In Azure you can also find a term RBAC, which stands for role-bases access control. While you can find it useful to assign e.g. admin role only for those few people "who know, what they're doing", it's still more user-centric. You can imagine a situation, when you have different teams working on different projects. Different people have different opinions and experience and their choices are dictated by their current point of view. 

Now imagine giving them access to the production environment(I'm aware of the fact that normally access restricted - let's pretend we forgot about this rule). You can select who can do anything on production. What you cannot do is to restrain him or her from provisioning a G5 VM for 5k Euros per month. This is where policies come to play.

Creating and assigning a policy

You have multiple options when it comes to selecting a tool to manage your policies. In fact, you can choose either a REST API, Powershell or Azure CLI. For me the easiest way to work with policies was to use Powershell cmdlets, I strongly encourage you to select tool which suits you the most. 

To make a policy effective you have to perform 2 steps - create it and assign it to the resource group. This is another great feature - you can have your policies predefined and attach them to different resource groups as you wish. It's super easy to automate also if you wish.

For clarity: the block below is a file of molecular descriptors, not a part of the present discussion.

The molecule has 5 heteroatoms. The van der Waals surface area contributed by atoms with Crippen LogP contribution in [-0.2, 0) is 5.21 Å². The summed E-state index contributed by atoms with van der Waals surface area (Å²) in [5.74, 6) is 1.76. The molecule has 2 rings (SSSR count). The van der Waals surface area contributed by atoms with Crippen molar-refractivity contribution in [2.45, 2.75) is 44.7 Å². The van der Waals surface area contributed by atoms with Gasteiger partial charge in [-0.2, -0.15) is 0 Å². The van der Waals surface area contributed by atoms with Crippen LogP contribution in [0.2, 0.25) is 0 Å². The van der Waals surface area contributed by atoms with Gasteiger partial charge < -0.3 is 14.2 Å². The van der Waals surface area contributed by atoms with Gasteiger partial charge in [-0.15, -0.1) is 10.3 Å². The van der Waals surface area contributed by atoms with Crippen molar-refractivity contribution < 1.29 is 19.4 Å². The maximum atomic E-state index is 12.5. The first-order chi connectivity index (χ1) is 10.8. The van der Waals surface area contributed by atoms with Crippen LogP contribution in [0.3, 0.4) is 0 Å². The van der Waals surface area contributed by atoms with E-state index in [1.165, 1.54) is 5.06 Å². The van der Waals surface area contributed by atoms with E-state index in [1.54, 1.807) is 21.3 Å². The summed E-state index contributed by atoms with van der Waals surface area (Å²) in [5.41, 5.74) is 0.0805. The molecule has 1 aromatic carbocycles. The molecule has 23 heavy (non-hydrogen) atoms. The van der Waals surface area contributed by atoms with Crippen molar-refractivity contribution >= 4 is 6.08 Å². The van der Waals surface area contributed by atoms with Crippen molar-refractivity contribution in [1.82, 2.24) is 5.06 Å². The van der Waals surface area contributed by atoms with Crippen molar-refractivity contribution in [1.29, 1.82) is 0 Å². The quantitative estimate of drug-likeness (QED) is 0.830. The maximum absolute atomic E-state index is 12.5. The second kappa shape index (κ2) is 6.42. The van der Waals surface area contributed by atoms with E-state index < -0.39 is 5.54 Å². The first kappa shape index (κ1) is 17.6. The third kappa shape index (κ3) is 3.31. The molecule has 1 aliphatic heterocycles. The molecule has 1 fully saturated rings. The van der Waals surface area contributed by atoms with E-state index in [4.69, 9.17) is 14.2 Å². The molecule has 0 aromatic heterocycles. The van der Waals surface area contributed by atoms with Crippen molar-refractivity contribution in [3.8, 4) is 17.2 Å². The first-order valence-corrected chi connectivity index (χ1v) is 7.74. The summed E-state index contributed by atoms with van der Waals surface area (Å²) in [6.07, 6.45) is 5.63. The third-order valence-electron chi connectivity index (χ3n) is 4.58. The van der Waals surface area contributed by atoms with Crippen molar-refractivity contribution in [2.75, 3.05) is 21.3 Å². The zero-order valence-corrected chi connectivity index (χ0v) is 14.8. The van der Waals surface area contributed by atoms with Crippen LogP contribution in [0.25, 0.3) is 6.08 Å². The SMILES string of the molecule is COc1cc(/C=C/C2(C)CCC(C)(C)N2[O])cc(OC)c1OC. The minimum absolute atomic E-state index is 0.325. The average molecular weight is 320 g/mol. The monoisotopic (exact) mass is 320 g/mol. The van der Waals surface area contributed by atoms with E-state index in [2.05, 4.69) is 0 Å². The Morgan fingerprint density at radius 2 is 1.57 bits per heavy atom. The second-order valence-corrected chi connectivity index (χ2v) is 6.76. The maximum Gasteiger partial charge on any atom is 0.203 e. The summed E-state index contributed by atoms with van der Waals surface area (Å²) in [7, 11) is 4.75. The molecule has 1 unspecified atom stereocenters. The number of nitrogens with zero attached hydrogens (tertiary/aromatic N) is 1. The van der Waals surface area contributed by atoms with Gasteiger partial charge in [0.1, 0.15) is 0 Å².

To create aand assign policy you can use following command:

$policy = New-AzureRmPolicyDefinition -Name regionPolicyDefinition -Description "Allow only one region" -Policy '{    
  "if" : {
    "not" : {
      "field" : "location",
      "in" : ["northeurope"]
  "then" : {
    "effect" : "deny"

New-AzureRmPolicyAssignment -Name regionPolicyAssignment -PolicyDefinition $policy -Scope /subscriptions/{SubscriptionId}/resourceGroups/{ResourceGroup}

I used examples from this page and modified them slightly. What this code does can be shortened to "create a policy in subscription & assign it to the resource group". Now let's try to create any kind of resource in this resource group, which is not in the North Europe region. It seems it's not so easy now:

When you go to the details of this error, you'll see something similar to following:

  "error": {
    "code": "RequestDisallowedByPolicy",
    "message": "The resource action 'Microsoft.Network/virtualNetworks/write' is disallowed by one or more policies. Policy identifier(s): '[{\"policyDefintionId\":\"/subscriptions/{SubscriptionId}/providers/Microsoft.Authorization/policyDefinitions/regionPolicyDefinition/\",\"policyAssignmentId\":\"/subscriptions/{SubscriptionId}/resourceGroups/FunctionApp//providers/Microsoft.Authorization/policyAssignments/regionPolicyAssignment/\"}]'."

Managing policies

When you take a look at the documentation of policies, you'll see other options available for policies like viewing already created ones or removing them. I strongly encourage you to read them - there're many different properties, which can be set like the size of VM, storage SKU or even ensuring that storage blob is encrypted. It's a really powerful tool and using it wisely can really ease operations and management.